Every morning, the shutters rumble upward and reveal small stores selling plastic tubes for irrigation, tractor tires, and plywood. Atarra is enveloped on all sides by unpredictable, drought prone farmland where gaunt men wearing dhoti loincloths and vests are silhouetted by the sun as they bend over to pull weeds by hand or arduously maneuver the oxen plowing the fields. Every year, farmers pray for a good monsoon rainfall so that masoori rice seedlings, chickpea, split red gram, wheat, and yellow-flowering mustard will grow. When rainfall is particularly low, waves of suicides by indebted farmers sweep the region. Too poor to pay back money owed for expensive insecticide when crops fail, many farmers end up, as a way out, drinking the very chemicals that plunged them into debt. There are some parts of Bundelkhand, the region where Atarra is located, where entire villages are indebted to loan sharks as a result of the droughts.
A Certain Pride
For all the dreariness of Bisanda Road that morning, Sampat felt a certain pride when she looked at the road, for it did not exist before her arrival here in 2005. Before, a rocky, rutted path made the axels of wooden carts jolt out of their wheels and doubled the journeying time of anyone who took it. "See this road?" people in Atarra will say. "It’s thanks to Sampat Pal that it got laid."
One day in 2006 she and a group of disgruntled women had convened on the road and, with wooden hoes in their hands, proclaimed loudly, "This is a road, what? Looks like a field to me! Come on, let’s grow vegetables here, at least we can eat them!" They started sowing seeds, tilling the stony dirt road and blocking the traffic. Passersby stopped and stared. People got off their carts, or gearless Atlas bicycles, to get a better look. Sampat had called the district magistrate to show him the state of the roads and made him make a promise in front of the crowds: "Yes, Sampat-ji. We’ll fix the road. Definitely."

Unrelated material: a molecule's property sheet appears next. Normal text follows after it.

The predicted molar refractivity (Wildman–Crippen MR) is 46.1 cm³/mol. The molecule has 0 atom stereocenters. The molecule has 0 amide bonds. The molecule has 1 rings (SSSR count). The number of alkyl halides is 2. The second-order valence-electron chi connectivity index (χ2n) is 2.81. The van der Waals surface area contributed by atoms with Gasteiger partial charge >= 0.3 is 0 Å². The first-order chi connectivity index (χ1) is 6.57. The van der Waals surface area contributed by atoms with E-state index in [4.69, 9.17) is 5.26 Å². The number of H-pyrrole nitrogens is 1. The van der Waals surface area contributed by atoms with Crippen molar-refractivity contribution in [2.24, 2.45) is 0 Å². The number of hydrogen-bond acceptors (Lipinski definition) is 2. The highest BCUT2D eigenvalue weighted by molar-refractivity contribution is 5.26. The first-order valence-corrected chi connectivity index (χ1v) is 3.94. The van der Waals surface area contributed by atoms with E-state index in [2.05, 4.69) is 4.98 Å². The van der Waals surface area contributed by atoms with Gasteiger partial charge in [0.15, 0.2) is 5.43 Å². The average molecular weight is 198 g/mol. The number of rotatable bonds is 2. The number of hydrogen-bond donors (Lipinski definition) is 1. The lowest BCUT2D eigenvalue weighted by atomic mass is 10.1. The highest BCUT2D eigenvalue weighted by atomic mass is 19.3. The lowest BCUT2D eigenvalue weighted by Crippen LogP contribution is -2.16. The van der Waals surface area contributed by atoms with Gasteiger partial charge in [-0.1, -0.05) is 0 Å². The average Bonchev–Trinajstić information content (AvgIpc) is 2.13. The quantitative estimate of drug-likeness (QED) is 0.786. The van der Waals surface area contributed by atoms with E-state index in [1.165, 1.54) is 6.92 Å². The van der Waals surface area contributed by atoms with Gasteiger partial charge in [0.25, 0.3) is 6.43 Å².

Her gang of women, who wore striking pink sari uniforms and carried pink-painted sticks, had made their first public appearance that day. The local journalists who covered the event christened them the Gulabi Gang, Hindi for the "Pink Gang." At the time, they numbered but a few dozen. By 2008, however, there would be about 20,000 members, making the gang double the size of the Irish army and eight times larger than the estimated number of al-Qaida operatives in Afghanistan.
"Now I am so feh-mas," Sampat likes to say, using the imported English word in a thick accent and spreading her arms out wide to demonstrate the scale of her notoriety. A friend of Sampat’s says that in just a few years she had shot, to use his expression, "from zeero to heero."
Amana Fontanella-Khan is a contributor to Slate, the Daily Beast, the New York Times and the Christian Science Monitor, and was formerly a contributing editor at Vogue India. Previously based in Mumbai, she now lives in Brussels. She is the author of “Pink Sari Revolution,” published by W. W. Norton & Company.